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February 16, 2011

Rawlings-Blake tweaks redistricting plan

Mayor Stephanie Rawlings-Blake released some tweaks to her City Council redistricting plan today as the council prepares for a 5 p.m. hearing on the new map.

The city's population dropped by 30,000 over the past decade, one-third more than Rawlings-Blake had estimated when drawing the districts. A quirk of city law required the preliminary map to be released in early February, before official Census data was available.

The amendments to the redistricting map are relatively minor.

Among the changes: parts of Guilford and Mt Pleasant Park that had been been excised will now remain in the 4th district. Pen Lucy, which was in the 14th district, will be moved to the 4th. The 8th district will now extend up to Liberty Heights Avenue, adding Howard Park, which was formerly part of the 5th district. And all of Druid Heights will me moved from the 11th district to the 7th.

The most major shift in Rawlings-Blake's original proposal
-- the peninsula that includes Federal Hill and Locust Point being moved from the 10th district to the 11th -- remains in play. Political insiders speculate the move was made to bolster Council Vice President Ed Reisinger's chances of re-election. He has tepid support in Federal Hill and stronger alliances in the Southwest neighborhoods that would be part of his district according to the plan.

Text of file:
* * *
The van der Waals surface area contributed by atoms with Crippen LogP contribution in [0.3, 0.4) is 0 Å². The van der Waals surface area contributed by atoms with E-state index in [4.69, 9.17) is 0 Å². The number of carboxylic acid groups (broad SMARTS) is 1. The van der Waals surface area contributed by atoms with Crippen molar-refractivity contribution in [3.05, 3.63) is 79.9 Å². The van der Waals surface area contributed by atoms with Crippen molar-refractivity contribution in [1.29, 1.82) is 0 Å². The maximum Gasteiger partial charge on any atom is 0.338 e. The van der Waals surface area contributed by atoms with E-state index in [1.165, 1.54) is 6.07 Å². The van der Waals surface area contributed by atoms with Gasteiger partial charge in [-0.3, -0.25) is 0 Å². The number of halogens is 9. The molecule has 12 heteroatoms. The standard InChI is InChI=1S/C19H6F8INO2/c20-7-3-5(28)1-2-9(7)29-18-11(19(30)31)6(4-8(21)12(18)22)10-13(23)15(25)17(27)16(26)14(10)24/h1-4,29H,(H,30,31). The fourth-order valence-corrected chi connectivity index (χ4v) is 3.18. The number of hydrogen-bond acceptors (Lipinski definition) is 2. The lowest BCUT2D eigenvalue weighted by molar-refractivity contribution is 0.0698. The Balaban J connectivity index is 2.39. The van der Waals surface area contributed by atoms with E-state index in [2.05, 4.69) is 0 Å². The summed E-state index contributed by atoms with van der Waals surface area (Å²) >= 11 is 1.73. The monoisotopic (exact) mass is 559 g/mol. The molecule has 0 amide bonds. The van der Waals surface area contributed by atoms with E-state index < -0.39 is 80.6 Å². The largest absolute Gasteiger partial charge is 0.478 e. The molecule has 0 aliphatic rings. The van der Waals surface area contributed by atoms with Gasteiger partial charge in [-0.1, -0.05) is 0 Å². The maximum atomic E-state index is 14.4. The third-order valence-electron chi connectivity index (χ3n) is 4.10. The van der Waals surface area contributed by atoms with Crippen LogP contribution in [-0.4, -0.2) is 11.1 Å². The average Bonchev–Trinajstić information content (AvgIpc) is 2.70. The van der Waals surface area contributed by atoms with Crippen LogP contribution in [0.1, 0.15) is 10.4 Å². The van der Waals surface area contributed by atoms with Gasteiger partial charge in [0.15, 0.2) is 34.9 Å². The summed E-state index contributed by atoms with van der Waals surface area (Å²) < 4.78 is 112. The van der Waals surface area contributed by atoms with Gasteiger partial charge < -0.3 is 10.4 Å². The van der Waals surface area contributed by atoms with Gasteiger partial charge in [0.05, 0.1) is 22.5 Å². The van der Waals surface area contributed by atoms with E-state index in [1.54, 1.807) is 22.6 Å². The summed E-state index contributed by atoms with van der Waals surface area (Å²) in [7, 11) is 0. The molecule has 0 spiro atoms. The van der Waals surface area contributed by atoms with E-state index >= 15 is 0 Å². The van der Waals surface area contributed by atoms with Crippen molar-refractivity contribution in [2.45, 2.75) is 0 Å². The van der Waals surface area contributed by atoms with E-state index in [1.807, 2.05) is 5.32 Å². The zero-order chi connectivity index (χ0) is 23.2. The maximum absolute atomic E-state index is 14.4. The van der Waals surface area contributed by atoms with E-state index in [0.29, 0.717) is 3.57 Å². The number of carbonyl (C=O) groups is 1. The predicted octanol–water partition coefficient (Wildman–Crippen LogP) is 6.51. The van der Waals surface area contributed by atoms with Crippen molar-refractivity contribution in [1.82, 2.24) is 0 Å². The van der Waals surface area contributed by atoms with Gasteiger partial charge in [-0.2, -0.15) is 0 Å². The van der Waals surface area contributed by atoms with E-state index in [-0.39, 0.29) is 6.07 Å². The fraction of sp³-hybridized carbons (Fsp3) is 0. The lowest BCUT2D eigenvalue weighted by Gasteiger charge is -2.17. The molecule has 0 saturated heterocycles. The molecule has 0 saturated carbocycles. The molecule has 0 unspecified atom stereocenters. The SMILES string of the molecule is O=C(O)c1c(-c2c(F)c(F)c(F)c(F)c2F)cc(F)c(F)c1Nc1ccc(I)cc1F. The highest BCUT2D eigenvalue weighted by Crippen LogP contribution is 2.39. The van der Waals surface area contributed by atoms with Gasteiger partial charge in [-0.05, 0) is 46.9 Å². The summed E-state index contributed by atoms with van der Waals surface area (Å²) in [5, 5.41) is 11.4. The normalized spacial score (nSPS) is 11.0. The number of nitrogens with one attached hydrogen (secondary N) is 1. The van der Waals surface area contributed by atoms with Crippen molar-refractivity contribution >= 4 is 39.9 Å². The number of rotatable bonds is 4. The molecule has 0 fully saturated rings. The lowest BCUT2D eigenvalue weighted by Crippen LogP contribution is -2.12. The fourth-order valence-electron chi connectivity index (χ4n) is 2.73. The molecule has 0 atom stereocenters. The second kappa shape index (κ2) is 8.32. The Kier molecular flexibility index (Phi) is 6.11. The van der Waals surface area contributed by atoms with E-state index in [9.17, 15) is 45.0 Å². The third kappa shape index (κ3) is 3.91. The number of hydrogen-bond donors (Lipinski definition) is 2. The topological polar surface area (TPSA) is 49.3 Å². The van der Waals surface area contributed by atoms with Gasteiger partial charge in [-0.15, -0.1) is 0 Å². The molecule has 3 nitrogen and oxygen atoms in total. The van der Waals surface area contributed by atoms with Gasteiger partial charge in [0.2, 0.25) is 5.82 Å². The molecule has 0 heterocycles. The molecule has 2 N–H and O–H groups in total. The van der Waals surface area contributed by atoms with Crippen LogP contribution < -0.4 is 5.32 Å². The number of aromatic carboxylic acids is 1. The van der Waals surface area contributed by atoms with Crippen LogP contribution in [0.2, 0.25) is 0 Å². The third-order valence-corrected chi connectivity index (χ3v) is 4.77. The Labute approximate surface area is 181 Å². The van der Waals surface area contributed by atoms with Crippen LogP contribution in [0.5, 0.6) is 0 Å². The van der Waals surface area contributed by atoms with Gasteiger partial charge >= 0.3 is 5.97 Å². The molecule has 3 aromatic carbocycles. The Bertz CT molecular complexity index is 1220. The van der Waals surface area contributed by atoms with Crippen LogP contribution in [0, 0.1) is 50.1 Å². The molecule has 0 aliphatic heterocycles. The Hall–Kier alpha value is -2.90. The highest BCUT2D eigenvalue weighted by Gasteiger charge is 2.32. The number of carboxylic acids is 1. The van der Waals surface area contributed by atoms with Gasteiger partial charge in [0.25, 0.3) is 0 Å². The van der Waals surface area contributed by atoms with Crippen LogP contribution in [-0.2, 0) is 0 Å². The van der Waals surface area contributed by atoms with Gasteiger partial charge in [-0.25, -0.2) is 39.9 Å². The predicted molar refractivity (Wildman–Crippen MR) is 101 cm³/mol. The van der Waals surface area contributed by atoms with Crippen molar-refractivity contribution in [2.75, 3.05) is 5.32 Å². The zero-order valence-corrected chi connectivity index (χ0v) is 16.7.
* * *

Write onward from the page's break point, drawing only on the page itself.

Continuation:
Redistricting plans have prompted some strong reactions from community members in the past. It will be interesting to see what residents say at this, the first of several planned public hearings.

Posted by Julie Scharper at 4:29 PM | | Comments (1)
Categories: City Hall
        

Comments

Literally everyone I have spoken to with regard to the 10th-11th shift has echoed the Reisinger re-election theory.

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About the bloggers
Annie Linskey covers state politics and government for The Baltimore Sun. Previously, as a City Hall reporter, she wrote about the corruption trial of Mayor Sheila Dixon and kept a close eye on city spending. Originally from Connecticut, Annie has also lived in Phnom Penh, Cambodia, where she reported on war crimes tribunals and landmines. She lives in Canton.

John Fritze has covered politics and government at the local, state and federal levels for more than a decade and is now The Baltimore Sun’s Washington correspondent. He previously wrote about Congress for USA TODAY, where he led coverage of the health care overhaul debate and the 2010 election. A native of Albany, N.Y., he currently lives in Montgomery County.

Julie Scharper covers City Hall and Baltimore politics. A native of Baltimore County, she graduated from The Johns Hopkins University in 2001 and spent two years teaching in Honduras before joining The Baltimore Sun. She has followed the Amish community of Nickel Mines, Pa., in the year after a schoolhouse massacre, reported on courts and crime in Anne Arundel County, and chronicled the unique personalities and places of Baltimore City and its surrounding counties.
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